Trying to run a function defined in my .bashrc using "bash -c ". I end up with the error "command not found". How do I get "bash -c" to load my init file?

2 Answers 2


You can make it into an interactive shell with -i, then your ~/.bashrc will be read:

bash -i -c "echo \$EDITOR"

The other thing you can do is source the file explicit. If you have /var/tmp/test with content:

export XXX=123

and you do

bash -c "source /var/tmp/test; echo \$XXX"

you will get 123 echoed.

  • This doesn't work either: the -i fails with this same issue ( stackoverflow.com/a/27581210/293735 ), and I cannot use the -l since that'd reload the .profile (which I want to avoid) and the explicit source doesn't work (bash 4.3.30 on Ubuntu, maybe it's platform specific?)
    – berdario
    Feb 24, 2015 at 23:14
  • @berdario the -i flag does work, it will run an interactive shell which reads ~/.bahshrc and, since it is interactive, also enables aliases. How exactly did it fail for you? You're linking to an answer on SO that does not describe failure and the question is very specific and is about calling bash from within a perl script. Is that what you're doing? In any case, I couldn't repeat the OP's issue, it worked as expected even within Perl.
    – terdon
    Feb 26, 2015 at 13:08
  • @terdon invoking bash -i stops the outer process, this happens with anything as the caller process (I personally tried with Python and Ruby)... but indeed something weird is happening: I could reproduce it on Ubuntu (I'll try again this evening at home), but I cannot reproduce it on Nixos and Kali
    – berdario
    Feb 27, 2015 at 13:58
  • @berdario it sounds like your issue is quite specific. I suggest you ask a new question and link back to this one explaining how the answers here don't work for you.
    – terdon
    Feb 27, 2015 at 13:59
  • Well, I think that this answer is wrong (and yours might be correct, but I want to double check on my machine before jumping to any conclusion).
    – berdario
    Feb 27, 2015 at 14:01

Another option would be to set the $BASH_ENV variable:

   When bash is started non-interactively, to  run  a  shell  script,  for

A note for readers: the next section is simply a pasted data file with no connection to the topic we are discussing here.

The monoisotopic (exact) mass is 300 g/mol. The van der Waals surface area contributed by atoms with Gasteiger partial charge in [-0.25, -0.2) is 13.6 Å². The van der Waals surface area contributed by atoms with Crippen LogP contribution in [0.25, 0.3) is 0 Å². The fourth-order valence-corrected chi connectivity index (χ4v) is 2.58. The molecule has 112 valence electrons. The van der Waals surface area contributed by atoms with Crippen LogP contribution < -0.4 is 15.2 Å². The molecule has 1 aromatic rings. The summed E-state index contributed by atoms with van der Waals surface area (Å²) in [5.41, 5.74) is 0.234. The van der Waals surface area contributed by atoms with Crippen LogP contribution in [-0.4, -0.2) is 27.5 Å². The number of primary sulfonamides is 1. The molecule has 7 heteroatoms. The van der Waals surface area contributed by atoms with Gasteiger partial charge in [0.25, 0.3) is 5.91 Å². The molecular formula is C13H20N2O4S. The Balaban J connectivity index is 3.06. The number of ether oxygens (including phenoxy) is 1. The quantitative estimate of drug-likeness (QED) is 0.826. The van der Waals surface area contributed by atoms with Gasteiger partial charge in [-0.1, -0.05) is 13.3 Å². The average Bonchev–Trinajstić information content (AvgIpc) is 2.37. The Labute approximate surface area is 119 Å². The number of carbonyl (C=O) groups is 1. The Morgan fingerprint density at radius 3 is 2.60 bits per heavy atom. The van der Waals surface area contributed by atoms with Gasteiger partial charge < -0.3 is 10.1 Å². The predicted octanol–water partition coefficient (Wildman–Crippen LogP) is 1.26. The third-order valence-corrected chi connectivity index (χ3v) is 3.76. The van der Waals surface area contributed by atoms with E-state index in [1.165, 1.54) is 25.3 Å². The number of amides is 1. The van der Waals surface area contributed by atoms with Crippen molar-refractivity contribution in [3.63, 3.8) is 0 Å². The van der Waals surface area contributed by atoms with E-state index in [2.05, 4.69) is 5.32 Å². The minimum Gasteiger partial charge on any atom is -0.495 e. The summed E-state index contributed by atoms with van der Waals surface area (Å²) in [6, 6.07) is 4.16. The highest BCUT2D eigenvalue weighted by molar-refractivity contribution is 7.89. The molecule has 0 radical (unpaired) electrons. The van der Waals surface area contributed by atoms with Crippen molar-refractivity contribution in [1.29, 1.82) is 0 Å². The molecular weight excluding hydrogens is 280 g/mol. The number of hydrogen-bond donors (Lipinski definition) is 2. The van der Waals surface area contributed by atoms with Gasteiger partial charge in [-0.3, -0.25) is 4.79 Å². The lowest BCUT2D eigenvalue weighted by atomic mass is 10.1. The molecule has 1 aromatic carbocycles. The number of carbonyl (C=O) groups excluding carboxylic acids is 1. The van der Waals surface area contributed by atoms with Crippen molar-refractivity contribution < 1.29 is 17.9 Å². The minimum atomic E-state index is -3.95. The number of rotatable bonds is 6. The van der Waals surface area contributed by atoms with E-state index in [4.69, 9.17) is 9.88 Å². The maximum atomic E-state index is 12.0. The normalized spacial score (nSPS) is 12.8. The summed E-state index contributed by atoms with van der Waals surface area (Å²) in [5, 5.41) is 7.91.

example, it looks for the variable BASH_ENV in the environment, expands
   its value if it appears there, and uses the expanded value as the  name
   of  a  file to read and execute.  Bash behaves as if the following com‐
   mand were executed:
          if [ -n "$BASH_ENV" ]; then . "$BASH_ENV"; fi
   but the value of the PATH variable is not used to search for  the  file

So, you could do:

BASH_ENV=~/.bashrc && bash -c 'your_function'
  • bash --rcfile ~/.bashrc -c 'echo $FOO' doesn't print bar as expected
    – berdario
    Feb 24, 2015 at 23:05
  • @berdario no, it doesn't. Thanks for pointing it out, I could have sworn I had tested it. The problem is that the --rcfile is only used when launching an interactive shell and bash -c launches a non-interactive one. Setting BASH_ENV does work though, did you try that?
    – terdon
    Feb 26, 2015 at 12:59
  • This doesn't work either: with export FOO=bar in the .bashrc, > echo $BASH_ENV\n /home/dario/.bashrc\n > bash -c 'echo $FOO'\n: no output except the newline
    – berdario
    Feb 27, 2015 at 22:46
  • 1
    @berdario I'm not sure exactly what you did but try this: BASH_ENV=~/.bashrc bash -c 'echo $FOO'. I just tested that on my system with FOO=bar in ~/.bashrc and it worked as expected. If it doesn't, please ask a new question and link back to this one because your issue will be different.
    – terdon
    Feb 27, 2015 at 23:06
  • Upon running set -xe && source ~/.bashrc I realized that apparently bash can silently swallow some errors when sourcing... these errors will make the sourcing silently fail. Since this got out of hand I opened a new question: unix.stackexchange.com/questions/187738/…
    – berdario
    Mar 2, 2015 at 15:56

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